During her J.S.C examination time I took holidays from my job to help my daughter’s preparation. For example, if she was memorising an answer I would ask her to say it from her memory and matched it with the book from where she learnt it. If she wrote an answer I then checked that and it matched with the book, and also looked if there were any spelling mistakes.
During her examination days I took her to the examination centre. I waited outside while she was attending the examination. When the examination was finished the first thing I checked on returning home was whether the questions were what she expected, and she checked different multiple choice or true false answers with the book. Then on the day of the publication of the result I went to her school in the morning and like other parents I waited in the school and tried to get her result from the Ministry of Education’s website, but on that day the website did not work as the load was too great.
Students’ and parents’ reactions after publication of results underline the importance of good grades. For those who achieve GPA5 there are immediate celebrations, distribution of sweets among relatives, friends and teachers, and exchanges of gifts. Later there will be garlanded school processions. Those who fail, or underachieve, often plunge into depression and some receive derogatory comments from their parents for whom their child’s failure is a matter of social shame. As mentioned above there have been media reports of students who commit suicide after the publication of the results. A very controversial example was reported in The Daily Star: a student died jumping from a building after learning that he had failed in the S.S.C. examination, but when the script was re-examined it was found that he had passed with comfortably and an error had apparently been made by the head examiner in assessing the script (The Daily Star 2016).
In the school, and sometimes even in a student’s family, special prayers, milad, are offered for candidates. Eva, Priya and Bushrah all recounted how their school held milad before their examination. Another candidate related that his parents went to a famous pir, a priest, to request his prayers for success in the examination.
Not all parents can afford to pay for private coaching. Those who can afford the costs are in a better position to harvest good grades. Rural peasants and urban day labourers do not have the means. Thus parents’ financial capacity is a big factor in determining examination outcomes.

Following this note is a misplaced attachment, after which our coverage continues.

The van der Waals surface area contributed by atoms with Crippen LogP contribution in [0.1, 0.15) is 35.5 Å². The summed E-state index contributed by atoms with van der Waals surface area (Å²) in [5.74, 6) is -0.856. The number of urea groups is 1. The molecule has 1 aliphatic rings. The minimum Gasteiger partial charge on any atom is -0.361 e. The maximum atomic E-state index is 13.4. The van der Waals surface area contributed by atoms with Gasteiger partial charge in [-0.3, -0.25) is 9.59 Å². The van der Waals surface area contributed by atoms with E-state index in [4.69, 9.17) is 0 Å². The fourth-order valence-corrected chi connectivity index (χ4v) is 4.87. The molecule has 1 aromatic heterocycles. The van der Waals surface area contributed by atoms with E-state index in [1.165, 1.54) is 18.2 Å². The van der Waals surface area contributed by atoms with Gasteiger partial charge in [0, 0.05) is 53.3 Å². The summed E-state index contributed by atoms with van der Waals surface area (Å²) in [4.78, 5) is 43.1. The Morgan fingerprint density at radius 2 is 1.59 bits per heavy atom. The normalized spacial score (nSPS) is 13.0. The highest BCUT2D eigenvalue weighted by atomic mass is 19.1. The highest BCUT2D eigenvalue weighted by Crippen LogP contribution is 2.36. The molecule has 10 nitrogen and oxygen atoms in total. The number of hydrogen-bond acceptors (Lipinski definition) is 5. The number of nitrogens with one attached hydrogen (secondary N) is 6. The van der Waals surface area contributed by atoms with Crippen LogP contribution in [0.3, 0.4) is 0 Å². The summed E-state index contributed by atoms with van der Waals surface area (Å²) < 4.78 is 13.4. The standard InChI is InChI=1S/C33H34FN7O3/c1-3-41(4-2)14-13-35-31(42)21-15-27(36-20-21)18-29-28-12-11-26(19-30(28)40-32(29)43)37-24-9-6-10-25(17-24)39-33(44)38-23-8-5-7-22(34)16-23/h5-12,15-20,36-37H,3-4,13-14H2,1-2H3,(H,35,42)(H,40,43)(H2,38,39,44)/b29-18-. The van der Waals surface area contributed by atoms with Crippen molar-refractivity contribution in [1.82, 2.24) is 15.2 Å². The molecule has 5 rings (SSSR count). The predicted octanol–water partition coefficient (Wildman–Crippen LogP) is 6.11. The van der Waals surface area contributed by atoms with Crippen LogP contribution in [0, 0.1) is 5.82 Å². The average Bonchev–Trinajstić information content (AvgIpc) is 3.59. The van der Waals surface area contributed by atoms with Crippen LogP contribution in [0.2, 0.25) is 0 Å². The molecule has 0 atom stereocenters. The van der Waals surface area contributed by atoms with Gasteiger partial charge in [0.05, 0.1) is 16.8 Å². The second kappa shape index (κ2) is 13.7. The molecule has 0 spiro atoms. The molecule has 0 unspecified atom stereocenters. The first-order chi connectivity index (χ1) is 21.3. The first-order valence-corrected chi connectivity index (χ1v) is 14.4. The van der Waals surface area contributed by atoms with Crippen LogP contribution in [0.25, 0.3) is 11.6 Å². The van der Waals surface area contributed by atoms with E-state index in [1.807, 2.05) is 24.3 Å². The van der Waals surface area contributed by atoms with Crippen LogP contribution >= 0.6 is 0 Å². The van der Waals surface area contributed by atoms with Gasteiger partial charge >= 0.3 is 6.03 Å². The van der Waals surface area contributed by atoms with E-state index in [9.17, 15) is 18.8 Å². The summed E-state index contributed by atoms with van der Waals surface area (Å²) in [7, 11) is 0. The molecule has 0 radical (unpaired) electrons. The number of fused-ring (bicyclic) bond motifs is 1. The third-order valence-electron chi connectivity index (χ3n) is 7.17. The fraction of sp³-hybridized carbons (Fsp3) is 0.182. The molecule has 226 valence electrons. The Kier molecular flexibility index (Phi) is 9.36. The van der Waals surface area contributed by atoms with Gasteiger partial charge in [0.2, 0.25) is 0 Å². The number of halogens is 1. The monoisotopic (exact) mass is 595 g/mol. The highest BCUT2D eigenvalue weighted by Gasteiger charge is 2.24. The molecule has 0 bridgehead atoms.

A complex problem
Both the survey and the qualitative inquiry clearly indicated that the current national examination system makes achievement of curriculum goals and objectives impractical. They also indicated that it would be falsely optimistic to hope for substantive changes in teaching and learning before the national system of examination is made more consistent with curriculum goals.
Researchers (Hasan 2013; Maniruzzaman and Hoque 2010) sometimes seem to blame English teachers for teaching exclusively to the examination rather than implementing the tenets of communicative language. However, this study suggests that teachers are caught in a complex system in the same ways as students, parents, and even policy-makers are. Whatever the original reasons for the current shape and influence of the examination system, it has now gathered a multi-facetted power of its own. The government may formulate policy and curriculum that is related to life needs and that intends to allow all students to benefit from education. Teachers may want to implement the curriculum and may be progressively trained to do so. However the examination system intervenes. It is a tool for assessment, even though its fairness and its scope are questioned. However, it is also a means of social construction: those who hold power (and those who are able to struggle to gain more opportunity for their children) value and uphold a system that maintains existing social status and opportunity. Figure 1 illustrates the relationships.
The examination is a significant component of education in Bangladesh. It has the power to disrupt, and even block, government initiatives in curriculum change. The power of the examination system exists because it is not only a formal means of assessing learning, but because it serves as a process of social construction that sustains existing distributions of wealth and power. As an instrument of assessment it could perhaps be relatively easy to change. However, it is upheld by the conscious and unconscious patterns of parental expectation. Those who have the money to send their children to highly reputed schools and to pay for private tuition currently have a reasonable expectation that their children can gain the so called Golden GPA, the solid A+ grade, in the national examinations. Those who hope to lift the social and economic status of their children allocate hard-earned money to pay for the coaching that will facilitate their children’s progress through the examination system to further opportunities. Their expectations, shaped by the current situation, give political strength to the current system. Change, if it is to come, will require governmental initiative. It will also require change in societal expectations. That the examination system is not satisfactory seems evident, and it also seems evident that change needs to occur. Creating change and ensuring better outcome is a complex challenge that requires further investigation and strategic planning for implementation.